Please use this identifier to cite or link to this item:
Scopus Web of Science® Altmetric
Type: Journal article
Title: Numerical models for management of anabaena circinalis
Author: Lewis, D.
Brookes, J.
Lambert, M.
Citation: Journal of Applied Phycology, 2004; 16(6):457-468
Publisher: Springer Science + Business Media B.V.
Issue Date: 2004
ISSN: 0921-8971
Statement of
David M. Lewis, Justin D. Brookes and Martin F. Lambert
Abstract: The control of nuisance species of cyanobacteria in reservoirs is a critical issue for the internationalwater industry, as these organisms can produce toxins and compounds that taint potablewater with unpleasant tastes and odours. To assist with effective management of cyanobacterial growth, numerical models that are either site specific or universally applicable can be employed. An artificially destratified reservoir was modelled with the coupled hydrodynamicecological numerical model DYRESM-CAEDYM. The validation site was Myponga Reservoir, South Australia, a highly managed drinking water supply reservoir. Chemical dosing (CuSO4) and artificial mixing via an aerator and two raft-mounted mechanical surface mixers (hereafter referred to as surface mixers) are used at Myponga to manage the growth of the scum-forming cyanobacterium Anabaena circinalis. The dominant phytoplankton community was adequately modelled, and combinations of the various management options were simulated whereupon informed operational strategies could be implemented. Without any intervention, permanent stratification would occur and the growth of Anabaena circinalis would peak above 3 μg L−1, producing geosmin that would exceed the taste and odour threshold (10 ng L−1); with the individual use of the aerator or surface mixers, growth of Anabaena circinalis was significantly reduced to below 1 μg L−1.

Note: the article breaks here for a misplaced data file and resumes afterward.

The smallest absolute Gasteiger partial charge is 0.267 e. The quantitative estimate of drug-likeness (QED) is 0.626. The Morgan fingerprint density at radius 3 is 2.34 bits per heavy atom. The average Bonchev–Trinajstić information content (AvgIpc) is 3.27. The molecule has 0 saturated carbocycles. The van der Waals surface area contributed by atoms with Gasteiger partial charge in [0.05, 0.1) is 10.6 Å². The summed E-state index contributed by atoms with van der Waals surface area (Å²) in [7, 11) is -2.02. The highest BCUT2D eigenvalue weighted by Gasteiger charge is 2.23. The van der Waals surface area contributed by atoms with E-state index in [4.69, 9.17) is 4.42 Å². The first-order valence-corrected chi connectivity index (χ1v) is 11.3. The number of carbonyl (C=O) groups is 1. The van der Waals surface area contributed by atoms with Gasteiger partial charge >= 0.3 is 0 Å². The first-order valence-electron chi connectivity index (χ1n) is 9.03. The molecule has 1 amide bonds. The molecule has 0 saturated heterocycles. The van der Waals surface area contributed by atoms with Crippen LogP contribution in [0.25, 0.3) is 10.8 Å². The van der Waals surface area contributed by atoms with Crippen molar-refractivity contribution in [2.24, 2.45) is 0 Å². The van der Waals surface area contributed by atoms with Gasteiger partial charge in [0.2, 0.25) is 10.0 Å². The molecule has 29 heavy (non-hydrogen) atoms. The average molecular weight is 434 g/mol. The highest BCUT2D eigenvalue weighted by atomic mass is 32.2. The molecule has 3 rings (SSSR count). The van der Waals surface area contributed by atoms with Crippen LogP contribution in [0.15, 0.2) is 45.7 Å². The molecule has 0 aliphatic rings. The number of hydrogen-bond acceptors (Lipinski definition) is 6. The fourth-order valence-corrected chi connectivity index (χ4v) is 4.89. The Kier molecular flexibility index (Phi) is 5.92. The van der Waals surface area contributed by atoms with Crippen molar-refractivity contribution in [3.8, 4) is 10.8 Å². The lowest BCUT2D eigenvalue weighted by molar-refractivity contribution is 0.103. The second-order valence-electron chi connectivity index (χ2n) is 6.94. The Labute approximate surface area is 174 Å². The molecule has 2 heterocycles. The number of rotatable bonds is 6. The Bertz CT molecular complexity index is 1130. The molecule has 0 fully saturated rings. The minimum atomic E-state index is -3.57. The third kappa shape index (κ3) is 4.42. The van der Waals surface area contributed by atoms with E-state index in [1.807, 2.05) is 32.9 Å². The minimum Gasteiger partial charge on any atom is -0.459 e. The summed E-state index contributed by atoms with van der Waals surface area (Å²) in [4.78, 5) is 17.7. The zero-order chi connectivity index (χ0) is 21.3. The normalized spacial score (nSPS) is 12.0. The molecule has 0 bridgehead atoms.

DOI: 10.1007/s10811-004-5506-z
Appears in Collections:Aurora harvest 2
Chemical Engineering publications
Environment Institute Leaders publications
Environment Institute publications

Files in This Item:
There are no files associated with this item.

Items in DSpace are protected by copyright, with all rights reserved, unless otherwise indicated.